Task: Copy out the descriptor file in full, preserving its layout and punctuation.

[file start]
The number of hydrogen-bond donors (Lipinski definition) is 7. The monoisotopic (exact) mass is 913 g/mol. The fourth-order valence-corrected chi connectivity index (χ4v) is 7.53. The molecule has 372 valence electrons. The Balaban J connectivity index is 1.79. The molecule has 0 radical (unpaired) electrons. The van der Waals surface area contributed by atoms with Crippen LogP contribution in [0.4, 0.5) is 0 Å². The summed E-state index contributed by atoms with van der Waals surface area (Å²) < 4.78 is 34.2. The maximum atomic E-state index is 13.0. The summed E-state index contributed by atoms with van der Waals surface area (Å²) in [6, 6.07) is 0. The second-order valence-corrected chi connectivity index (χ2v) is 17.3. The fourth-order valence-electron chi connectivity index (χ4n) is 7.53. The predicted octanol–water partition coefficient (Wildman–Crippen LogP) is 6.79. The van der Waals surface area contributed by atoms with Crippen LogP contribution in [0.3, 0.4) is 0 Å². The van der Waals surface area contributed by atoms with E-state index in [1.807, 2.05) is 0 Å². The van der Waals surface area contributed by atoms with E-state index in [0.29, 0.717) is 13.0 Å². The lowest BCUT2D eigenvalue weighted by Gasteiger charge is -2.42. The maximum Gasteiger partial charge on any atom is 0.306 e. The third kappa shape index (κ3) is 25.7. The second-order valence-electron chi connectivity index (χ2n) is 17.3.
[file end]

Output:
The number of hydrogen-bond donors (Lipinski definition) is 7. The monoisotopic (exact) mass is 913 g/mol. The fourth-order valence-corrected chi connectivity index (χ4v) is 7.53. The molecule has 372 valence electrons. The Balaban J connectivity index is 1.79. The molecule has 0 radical (unpaired) electrons. The van der Waals surface area contributed by atoms with Crippen LogP contribution in [0.4, 0.5) is 0 Å². The summed E-state index contributed by atoms with van der Waals surface area (Å²) < 4.78 is 34.2. The maximum atomic E-state index is 13.0. The summed E-state index contributed by atoms with van der Waals surface area (Å²) in [6, 6.07) is 0. The second-order valence-corrected chi connectivity index (χ2v) is 17.3. The fourth-order valence-electron chi connectivity index (χ4n) is 7.53. The predicted octanol–water partition coefficient (Wildman–Crippen LogP) is 6.79. The van der Waals surface area contributed by atoms with Crippen LogP contribution in [0.3, 0.4) is 0 Å². The van der Waals surface area contributed by atoms with E-state index in [1.807, 2.05) is 0 Å². The van der Waals surface area contributed by atoms with E-state index in [0.29, 0.717) is 13.0 Å². The lowest BCUT2D eigenvalue weighted by Gasteiger charge is -2.42. The maximum Gasteiger partial charge on any atom is 0.306 e. The third kappa shape index (κ3) is 25.7. The second-order valence-electron chi connectivity index (χ2n) is 17.3.